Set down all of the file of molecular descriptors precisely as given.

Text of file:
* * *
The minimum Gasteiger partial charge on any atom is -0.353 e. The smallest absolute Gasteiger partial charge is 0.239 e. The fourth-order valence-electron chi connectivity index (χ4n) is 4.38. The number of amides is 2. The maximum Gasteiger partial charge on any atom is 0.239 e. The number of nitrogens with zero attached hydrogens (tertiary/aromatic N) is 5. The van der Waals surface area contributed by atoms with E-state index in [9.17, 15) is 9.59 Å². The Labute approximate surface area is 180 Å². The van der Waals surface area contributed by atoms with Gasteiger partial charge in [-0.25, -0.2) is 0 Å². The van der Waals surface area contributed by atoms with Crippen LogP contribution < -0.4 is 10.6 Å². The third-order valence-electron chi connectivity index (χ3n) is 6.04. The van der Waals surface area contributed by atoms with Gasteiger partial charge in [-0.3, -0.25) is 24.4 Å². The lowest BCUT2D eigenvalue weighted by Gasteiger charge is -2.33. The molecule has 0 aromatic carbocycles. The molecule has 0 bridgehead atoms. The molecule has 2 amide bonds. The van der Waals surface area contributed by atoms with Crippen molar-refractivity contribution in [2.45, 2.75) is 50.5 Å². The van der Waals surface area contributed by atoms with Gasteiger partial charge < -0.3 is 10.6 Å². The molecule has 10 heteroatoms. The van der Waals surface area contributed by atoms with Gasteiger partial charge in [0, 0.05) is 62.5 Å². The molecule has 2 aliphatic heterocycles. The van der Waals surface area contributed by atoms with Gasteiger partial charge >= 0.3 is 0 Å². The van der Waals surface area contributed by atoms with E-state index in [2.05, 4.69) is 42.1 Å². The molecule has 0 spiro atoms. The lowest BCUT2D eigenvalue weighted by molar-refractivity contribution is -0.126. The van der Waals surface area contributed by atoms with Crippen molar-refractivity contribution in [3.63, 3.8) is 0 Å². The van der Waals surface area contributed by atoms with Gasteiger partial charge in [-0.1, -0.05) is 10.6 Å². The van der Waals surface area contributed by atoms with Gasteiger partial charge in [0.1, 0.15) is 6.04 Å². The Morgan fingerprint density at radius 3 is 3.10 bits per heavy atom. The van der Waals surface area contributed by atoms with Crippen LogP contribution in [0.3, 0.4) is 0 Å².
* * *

The minimum Gasteiger partial charge on any atom is -0.353 e. The smallest absolute Gasteiger partial charge is 0.239 e. The fourth-order valence-electron chi connectivity index (χ4n) is 4.38. The number of amides is 2. The maximum Gasteiger partial charge on any atom is 0.239 e. The number of nitrogens with zero attached hydrogens (tertiary/aromatic N) is 5. The van der Waals surface area contributed by atoms with E-state index in [9.17, 15) is 9.59 Å². The Labute approximate surface area is 180 Å². The van der Waals surface area contributed by atoms with Gasteiger partial charge in [-0.25, -0.2) is 0 Å². The van der Waals surface area contributed by atoms with Crippen LogP contribution < -0.4 is 10.6 Å². The third-order valence-electron chi connectivity index (χ3n) is 6.04. The van der Waals surface area contributed by atoms with Gasteiger partial charge in [-0.3, -0.25) is 24.4 Å². The lowest BCUT2D eigenvalue weighted by Gasteiger charge is -2.33. The molecule has 0 aromatic carbocycles. The molecule has 0 bridgehead atoms. The molecule has 2 amide bonds. The van der Waals surface area contributed by atoms with Crippen molar-refractivity contribution in [2.45, 2.75) is 50.5 Å². The van der Waals surface area contributed by atoms with Gasteiger partial charge < -0.3 is 10.6 Å². The molecule has 10 heteroatoms. The van der Waals surface area contributed by atoms with Gasteiger partial charge in [0, 0.05) is 62.5 Å². The molecule has 2 aliphatic heterocycles. The van der Waals surface area contributed by atoms with Gasteiger partial charge >= 0.3 is 0 Å². The van der Waals surface area contributed by atoms with E-state index in [2.05, 4.69) is 42.1 Å². The molecule has 0 spiro atoms. The lowest BCUT2D eigenvalue weighted by molar-refractivity contribution is -0.126. The van der Waals surface area contributed by atoms with Crippen molar-refractivity contribution in [3.63, 3.8) is 0 Å². The van der Waals surface area contributed by atoms with Gasteiger partial charge in [-0.1, -0.05) is 10.6 Å². The van der Waals surface area contributed by atoms with Gasteiger partial charge in [0.1, 0.15) is 6.04 Å². The Morgan fingerprint density at radius 3 is 3.10 bits per heavy atom. The van der Waals surface area contributed by atoms with Crippen LogP contribution in [0.3, 0.4) is 0 Å².